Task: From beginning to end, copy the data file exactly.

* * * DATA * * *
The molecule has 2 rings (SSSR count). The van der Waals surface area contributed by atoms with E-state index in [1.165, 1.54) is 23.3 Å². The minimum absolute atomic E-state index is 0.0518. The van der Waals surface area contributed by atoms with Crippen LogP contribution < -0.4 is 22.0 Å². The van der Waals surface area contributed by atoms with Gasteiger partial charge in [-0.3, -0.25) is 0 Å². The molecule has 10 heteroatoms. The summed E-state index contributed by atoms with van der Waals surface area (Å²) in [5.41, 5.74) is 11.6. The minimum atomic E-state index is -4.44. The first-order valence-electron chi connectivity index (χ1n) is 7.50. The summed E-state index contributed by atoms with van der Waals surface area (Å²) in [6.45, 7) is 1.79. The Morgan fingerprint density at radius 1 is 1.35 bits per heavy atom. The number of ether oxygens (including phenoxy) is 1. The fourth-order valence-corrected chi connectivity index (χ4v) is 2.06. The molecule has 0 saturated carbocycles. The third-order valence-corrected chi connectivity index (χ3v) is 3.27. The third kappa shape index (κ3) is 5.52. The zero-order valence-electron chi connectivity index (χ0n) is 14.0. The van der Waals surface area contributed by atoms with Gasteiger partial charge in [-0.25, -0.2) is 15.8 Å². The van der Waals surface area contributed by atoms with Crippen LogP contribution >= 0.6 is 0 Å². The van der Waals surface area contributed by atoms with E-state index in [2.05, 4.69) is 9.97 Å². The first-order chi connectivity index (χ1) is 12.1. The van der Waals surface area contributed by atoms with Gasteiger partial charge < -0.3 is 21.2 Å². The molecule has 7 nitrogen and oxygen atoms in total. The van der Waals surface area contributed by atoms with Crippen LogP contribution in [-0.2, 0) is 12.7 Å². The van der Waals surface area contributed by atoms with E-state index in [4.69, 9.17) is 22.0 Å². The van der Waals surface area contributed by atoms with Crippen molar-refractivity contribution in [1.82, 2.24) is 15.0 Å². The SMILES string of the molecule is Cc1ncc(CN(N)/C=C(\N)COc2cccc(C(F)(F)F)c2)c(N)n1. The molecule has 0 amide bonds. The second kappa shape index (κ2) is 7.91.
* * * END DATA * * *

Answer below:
The molecule has 2 rings (SSSR count). The van der Waals surface area contributed by atoms with E-state index in [1.165, 1.54) is 23.3 Å². The minimum absolute atomic E-state index is 0.0518. The van der Waals surface area contributed by atoms with Crippen LogP contribution < -0.4 is 22.0 Å². The van der Waals surface area contributed by atoms with Gasteiger partial charge in [-0.3, -0.25) is 0 Å². The molecule has 10 heteroatoms. The summed E-state index contributed by atoms with van der Waals surface area (Å²) in [5.41, 5.74) is 11.6. The minimum atomic E-state index is -4.44. The first-order valence-electron chi connectivity index (χ1n) is 7.50. The summed E-state index contributed by atoms with van der Waals surface area (Å²) in [6.45, 7) is 1.79. The Morgan fingerprint density at radius 1 is 1.35 bits per heavy atom. The number of ether oxygens (including phenoxy) is 1. The fourth-order valence-corrected chi connectivity index (χ4v) is 2.06. The molecule has 0 saturated carbocycles. The third-order valence-corrected chi connectivity index (χ3v) is 3.27. The third kappa shape index (κ3) is 5.52. The zero-order valence-electron chi connectivity index (χ0n) is 14.0. The van der Waals surface area contributed by atoms with Gasteiger partial charge in [-0.25, -0.2) is 15.8 Å². The van der Waals surface area contributed by atoms with Crippen LogP contribution >= 0.6 is 0 Å². The van der Waals surface area contributed by atoms with E-state index in [2.05, 4.69) is 9.97 Å². The first-order chi connectivity index (χ1) is 12.1. The van der Waals surface area contributed by atoms with Gasteiger partial charge < -0.3 is 21.2 Å². The molecule has 7 nitrogen and oxygen atoms in total. The van der Waals surface area contributed by atoms with Crippen LogP contribution in [-0.2, 0) is 12.7 Å². The van der Waals surface area contributed by atoms with E-state index in [4.69, 9.17) is 22.0 Å². The van der Waals surface area contributed by atoms with Crippen molar-refractivity contribution in [1.82, 2.24) is 15.0 Å². The SMILES string of the molecule is Cc1ncc(CN(N)/C=C(\N)COc2cccc(C(F)(F)F)c2)c(N)n1. The molecule has 0 amide bonds. The second kappa shape index (κ2) is 7.91.